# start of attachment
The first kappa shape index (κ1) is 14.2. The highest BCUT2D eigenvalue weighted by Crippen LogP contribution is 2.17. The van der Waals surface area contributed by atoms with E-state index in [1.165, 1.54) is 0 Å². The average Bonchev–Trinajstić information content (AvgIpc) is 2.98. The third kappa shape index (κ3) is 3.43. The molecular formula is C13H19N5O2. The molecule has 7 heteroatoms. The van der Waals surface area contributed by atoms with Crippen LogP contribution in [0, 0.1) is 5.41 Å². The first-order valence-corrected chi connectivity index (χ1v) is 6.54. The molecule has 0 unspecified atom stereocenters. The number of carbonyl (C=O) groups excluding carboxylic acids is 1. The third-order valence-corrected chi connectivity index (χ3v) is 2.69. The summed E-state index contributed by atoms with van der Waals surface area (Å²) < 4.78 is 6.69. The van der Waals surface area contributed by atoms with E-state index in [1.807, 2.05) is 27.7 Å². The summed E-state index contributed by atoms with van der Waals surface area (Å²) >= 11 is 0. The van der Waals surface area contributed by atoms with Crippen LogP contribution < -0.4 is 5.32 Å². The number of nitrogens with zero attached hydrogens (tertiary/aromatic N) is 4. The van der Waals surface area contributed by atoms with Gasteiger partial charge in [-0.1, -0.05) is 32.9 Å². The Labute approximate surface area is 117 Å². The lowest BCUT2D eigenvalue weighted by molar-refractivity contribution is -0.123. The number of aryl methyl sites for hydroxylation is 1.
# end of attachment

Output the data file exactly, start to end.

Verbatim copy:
The first kappa shape index (κ1) is 14.2. The highest BCUT2D eigenvalue weighted by Crippen LogP contribution is 2.17. The van der Waals surface area contributed by atoms with E-state index in [1.165, 1.54) is 0 Å². The average Bonchev–Trinajstić information content (AvgIpc) is 2.98. The third kappa shape index (κ3) is 3.43. The molecular formula is C13H19N5O2. The molecule has 7 heteroatoms. The van der Waals surface area contributed by atoms with Crippen LogP contribution in [0, 0.1) is 5.41 Å². The first-order valence-corrected chi connectivity index (χ1v) is 6.54. The molecule has 0 unspecified atom stereocenters. The number of carbonyl (C=O) groups excluding carboxylic acids is 1. The third-order valence-corrected chi connectivity index (χ3v) is 2.69. The summed E-state index contributed by atoms with van der Waals surface area (Å²) < 4.78 is 6.69. The van der Waals surface area contributed by atoms with E-state index in [1.807, 2.05) is 27.7 Å². The summed E-state index contributed by atoms with van der Waals surface area (Å²) >= 11 is 0. The van der Waals surface area contributed by atoms with Crippen LogP contribution < -0.4 is 5.32 Å². The number of nitrogens with zero attached hydrogens (tertiary/aromatic N) is 4. The van der Waals surface area contributed by atoms with Gasteiger partial charge in [-0.1, -0.05) is 32.9 Å². The Labute approximate surface area is 117 Å². The lowest BCUT2D eigenvalue weighted by molar-refractivity contribution is -0.123. The number of aryl methyl sites for hydroxylation is 1.